Planting Bare-Root Trees

Planting trees with bare, exposed roots can be somewhat tricky business. Here is a guide to help you successfully plant and grow your young tree.

Sapling with exposed roots

When to Plant

Bare root trees should be planted during the dormant season. This can either be in the fall after the leaves have dropped or in early spring before tree has sprouted new leaves. Either way, waiting to plant until the weather is cooler or just before a rain will give your young tree a better chance of establishing itself in a new environment.

Click here to learn about how to propagate dogwood trees from clippings!

Transporting Your Tree

Bare root trees loose large amounts of moisture through their roots and leaves if they are not protected from heat and wind. Without special care during transportation, bare-root trees can quickly become dehydrated and suffer potentially fatal damage.

Side Note: At room temperature, your trees can lose up to 3 percent of their weight in moisture per hour.

If you have to transport your tree from a nursery to your home, you should immediately place your sapling roots into a container with some water, or gently wrap the roots in dampened paper towels for the ride home. When you get home, continue to soak the roots in water for about 3 to 6 hours.

Another way to help reduce water loss during transportation is to dip your sapling’s roots in hydro-gel before transporting your plant. Many nurseries have adopted this practice, but some people are concerned about the long-term health effects related to hydro-gels.

When planting a young tree into a new environment, it is normal for it to undergo some “transplant shock.” This means your plant may experience slowed growth and reduced vitality as it adjusts to its new environment.

Planting Your Bare-Root Tree

Young pine trees

Because time is of the essence when planting your young tree, it is best to dig and turn the soil around your hole before transporting your tree. Remove any grass within a 4-foot circular area, and dig a hole wider and deeper than seems necessary so that the roots can grow without crowding.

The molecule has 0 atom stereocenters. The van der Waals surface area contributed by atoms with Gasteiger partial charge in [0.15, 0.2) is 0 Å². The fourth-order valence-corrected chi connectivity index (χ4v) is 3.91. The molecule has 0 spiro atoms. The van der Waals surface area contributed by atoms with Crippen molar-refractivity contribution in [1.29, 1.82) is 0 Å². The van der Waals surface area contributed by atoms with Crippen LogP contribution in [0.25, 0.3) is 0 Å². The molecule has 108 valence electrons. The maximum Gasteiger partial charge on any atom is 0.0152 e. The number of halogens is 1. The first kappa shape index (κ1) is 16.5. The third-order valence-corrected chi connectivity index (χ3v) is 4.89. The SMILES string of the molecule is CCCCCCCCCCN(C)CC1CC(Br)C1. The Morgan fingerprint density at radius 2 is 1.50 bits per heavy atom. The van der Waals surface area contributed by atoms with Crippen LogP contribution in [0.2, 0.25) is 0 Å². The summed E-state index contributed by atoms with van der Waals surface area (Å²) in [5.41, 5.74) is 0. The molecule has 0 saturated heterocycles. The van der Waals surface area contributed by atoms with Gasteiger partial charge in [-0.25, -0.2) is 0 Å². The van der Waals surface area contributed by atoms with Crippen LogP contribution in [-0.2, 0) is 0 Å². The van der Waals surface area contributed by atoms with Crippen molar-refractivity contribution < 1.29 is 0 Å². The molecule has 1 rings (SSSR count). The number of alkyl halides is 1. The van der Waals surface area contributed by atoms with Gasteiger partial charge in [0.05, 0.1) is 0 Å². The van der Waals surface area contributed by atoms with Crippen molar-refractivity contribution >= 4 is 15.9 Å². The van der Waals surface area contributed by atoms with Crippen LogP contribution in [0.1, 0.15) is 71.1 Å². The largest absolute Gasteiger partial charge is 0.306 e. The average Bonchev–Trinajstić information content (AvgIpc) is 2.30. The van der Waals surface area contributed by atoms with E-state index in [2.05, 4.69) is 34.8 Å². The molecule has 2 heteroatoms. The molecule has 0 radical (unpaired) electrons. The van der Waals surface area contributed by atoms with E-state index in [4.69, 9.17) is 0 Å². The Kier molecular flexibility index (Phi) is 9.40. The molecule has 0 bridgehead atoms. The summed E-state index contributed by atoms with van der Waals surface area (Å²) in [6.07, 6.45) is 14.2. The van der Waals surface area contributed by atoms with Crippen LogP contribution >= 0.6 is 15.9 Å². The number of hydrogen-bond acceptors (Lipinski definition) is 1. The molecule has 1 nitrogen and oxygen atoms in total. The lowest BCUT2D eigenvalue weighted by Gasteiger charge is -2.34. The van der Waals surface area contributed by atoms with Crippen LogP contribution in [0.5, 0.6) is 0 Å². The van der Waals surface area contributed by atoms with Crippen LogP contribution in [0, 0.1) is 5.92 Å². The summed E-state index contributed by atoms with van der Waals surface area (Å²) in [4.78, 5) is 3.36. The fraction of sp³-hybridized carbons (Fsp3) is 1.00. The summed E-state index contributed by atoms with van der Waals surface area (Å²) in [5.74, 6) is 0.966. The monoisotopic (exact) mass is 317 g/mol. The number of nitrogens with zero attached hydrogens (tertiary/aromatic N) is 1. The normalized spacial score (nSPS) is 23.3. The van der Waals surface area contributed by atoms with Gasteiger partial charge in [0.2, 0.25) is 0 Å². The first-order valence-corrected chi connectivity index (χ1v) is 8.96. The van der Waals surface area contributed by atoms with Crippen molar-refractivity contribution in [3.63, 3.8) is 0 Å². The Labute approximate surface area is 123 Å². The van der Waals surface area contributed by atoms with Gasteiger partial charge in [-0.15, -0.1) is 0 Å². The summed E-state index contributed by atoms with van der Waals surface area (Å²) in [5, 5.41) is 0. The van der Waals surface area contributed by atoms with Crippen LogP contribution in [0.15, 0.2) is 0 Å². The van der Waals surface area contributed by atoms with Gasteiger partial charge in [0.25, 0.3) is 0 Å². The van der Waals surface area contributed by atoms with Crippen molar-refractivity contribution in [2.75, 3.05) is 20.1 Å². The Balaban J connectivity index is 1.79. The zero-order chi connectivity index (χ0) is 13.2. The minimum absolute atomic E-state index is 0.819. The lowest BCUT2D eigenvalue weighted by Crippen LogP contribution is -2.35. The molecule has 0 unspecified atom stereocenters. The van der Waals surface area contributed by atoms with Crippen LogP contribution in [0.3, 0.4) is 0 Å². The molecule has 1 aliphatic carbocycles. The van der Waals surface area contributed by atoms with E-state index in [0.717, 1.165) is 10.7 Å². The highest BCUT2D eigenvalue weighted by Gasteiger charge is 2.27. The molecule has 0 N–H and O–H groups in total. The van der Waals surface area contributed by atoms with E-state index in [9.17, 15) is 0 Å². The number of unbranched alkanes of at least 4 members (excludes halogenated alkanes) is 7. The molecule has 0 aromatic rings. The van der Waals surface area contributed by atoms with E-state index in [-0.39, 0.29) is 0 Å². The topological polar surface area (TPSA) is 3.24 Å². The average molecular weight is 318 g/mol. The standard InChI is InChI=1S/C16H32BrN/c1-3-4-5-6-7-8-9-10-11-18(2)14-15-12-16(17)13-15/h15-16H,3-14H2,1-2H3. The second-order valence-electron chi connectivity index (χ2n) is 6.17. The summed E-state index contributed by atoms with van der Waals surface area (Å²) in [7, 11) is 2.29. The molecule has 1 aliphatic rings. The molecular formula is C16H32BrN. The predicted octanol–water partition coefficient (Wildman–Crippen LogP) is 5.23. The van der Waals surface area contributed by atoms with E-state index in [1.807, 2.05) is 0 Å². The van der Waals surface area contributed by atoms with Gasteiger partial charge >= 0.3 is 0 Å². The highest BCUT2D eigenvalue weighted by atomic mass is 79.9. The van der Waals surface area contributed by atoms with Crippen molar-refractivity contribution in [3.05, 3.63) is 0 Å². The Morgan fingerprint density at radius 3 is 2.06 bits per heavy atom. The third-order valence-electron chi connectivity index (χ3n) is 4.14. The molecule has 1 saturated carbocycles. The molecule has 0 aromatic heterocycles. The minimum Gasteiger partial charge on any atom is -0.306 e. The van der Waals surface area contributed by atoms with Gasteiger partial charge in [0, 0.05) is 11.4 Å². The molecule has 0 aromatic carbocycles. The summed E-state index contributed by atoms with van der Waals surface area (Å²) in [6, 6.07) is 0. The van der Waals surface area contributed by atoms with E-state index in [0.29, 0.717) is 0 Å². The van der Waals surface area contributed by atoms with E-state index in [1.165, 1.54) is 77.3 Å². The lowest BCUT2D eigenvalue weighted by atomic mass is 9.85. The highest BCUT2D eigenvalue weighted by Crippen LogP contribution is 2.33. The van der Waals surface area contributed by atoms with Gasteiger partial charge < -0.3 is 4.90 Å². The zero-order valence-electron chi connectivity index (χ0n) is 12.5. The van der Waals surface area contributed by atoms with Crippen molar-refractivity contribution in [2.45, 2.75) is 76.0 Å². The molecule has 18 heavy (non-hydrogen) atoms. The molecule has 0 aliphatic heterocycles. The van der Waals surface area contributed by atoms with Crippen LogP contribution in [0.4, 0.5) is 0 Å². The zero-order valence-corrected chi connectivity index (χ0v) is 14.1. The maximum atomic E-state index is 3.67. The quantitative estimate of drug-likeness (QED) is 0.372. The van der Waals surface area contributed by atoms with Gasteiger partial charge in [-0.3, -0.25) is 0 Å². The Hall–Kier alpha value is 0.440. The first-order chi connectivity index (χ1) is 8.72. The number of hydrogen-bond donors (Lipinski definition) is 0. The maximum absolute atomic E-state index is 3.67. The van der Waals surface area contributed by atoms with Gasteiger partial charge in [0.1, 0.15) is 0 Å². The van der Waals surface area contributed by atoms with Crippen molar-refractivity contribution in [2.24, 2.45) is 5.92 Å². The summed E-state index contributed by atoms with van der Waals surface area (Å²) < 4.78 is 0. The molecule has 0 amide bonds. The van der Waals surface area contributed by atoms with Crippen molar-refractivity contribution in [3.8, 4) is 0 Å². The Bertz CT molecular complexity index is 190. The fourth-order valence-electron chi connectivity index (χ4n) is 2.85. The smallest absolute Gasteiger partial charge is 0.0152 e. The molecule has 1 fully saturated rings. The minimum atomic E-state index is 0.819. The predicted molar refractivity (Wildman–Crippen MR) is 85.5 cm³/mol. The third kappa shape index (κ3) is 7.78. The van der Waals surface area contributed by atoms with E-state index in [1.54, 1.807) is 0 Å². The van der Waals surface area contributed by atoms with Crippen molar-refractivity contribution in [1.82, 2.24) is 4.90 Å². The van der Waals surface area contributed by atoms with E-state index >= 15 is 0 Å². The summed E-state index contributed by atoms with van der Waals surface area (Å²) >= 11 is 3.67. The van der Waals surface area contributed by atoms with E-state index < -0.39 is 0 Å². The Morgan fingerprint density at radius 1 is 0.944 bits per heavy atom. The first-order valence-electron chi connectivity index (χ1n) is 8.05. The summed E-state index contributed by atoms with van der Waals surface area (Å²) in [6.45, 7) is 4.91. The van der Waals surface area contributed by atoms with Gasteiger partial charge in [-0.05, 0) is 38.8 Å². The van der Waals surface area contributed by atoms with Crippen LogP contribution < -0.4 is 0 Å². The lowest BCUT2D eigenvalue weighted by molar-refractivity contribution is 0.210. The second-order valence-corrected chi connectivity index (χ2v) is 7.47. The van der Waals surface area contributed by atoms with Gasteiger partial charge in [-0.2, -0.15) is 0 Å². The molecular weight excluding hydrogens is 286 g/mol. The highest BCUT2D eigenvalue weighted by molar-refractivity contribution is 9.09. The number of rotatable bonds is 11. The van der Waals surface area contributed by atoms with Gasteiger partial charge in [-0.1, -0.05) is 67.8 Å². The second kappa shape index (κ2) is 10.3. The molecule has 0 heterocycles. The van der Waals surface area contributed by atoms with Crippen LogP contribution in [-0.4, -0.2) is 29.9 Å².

Refill the hole with your native soil. Don’t add soil amendments such as peat, bark, fertilizer, potting soil or chemicals on your new tree. These nutrient-rich products may kill your young tree. As you shovel in the remaining soil, it should be firm but not tightly packed. If you are planting a grafted tree, keep the graft union (noticeable “bump” in the lower trunk) 2-3 inches above the ground.

Give the tree plenty of water. After the water has soaked in, spread a two-inch layer of mulch around the tree base, but not touching the trunk. The soil and mulch around the trees should be kept moist but not soggy. During dry weather, generously water the tree every 7 days during the first year.

If you live in an area with wildlife, such as rabbits or deer, you may consider protecting your tree with a small chicken wire fence. With proper planting and enough TLC, your tree will soon establish itself and develop new buds and stems.

I hope this information is helpful. Happy planting!

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Planting a bare-root tree
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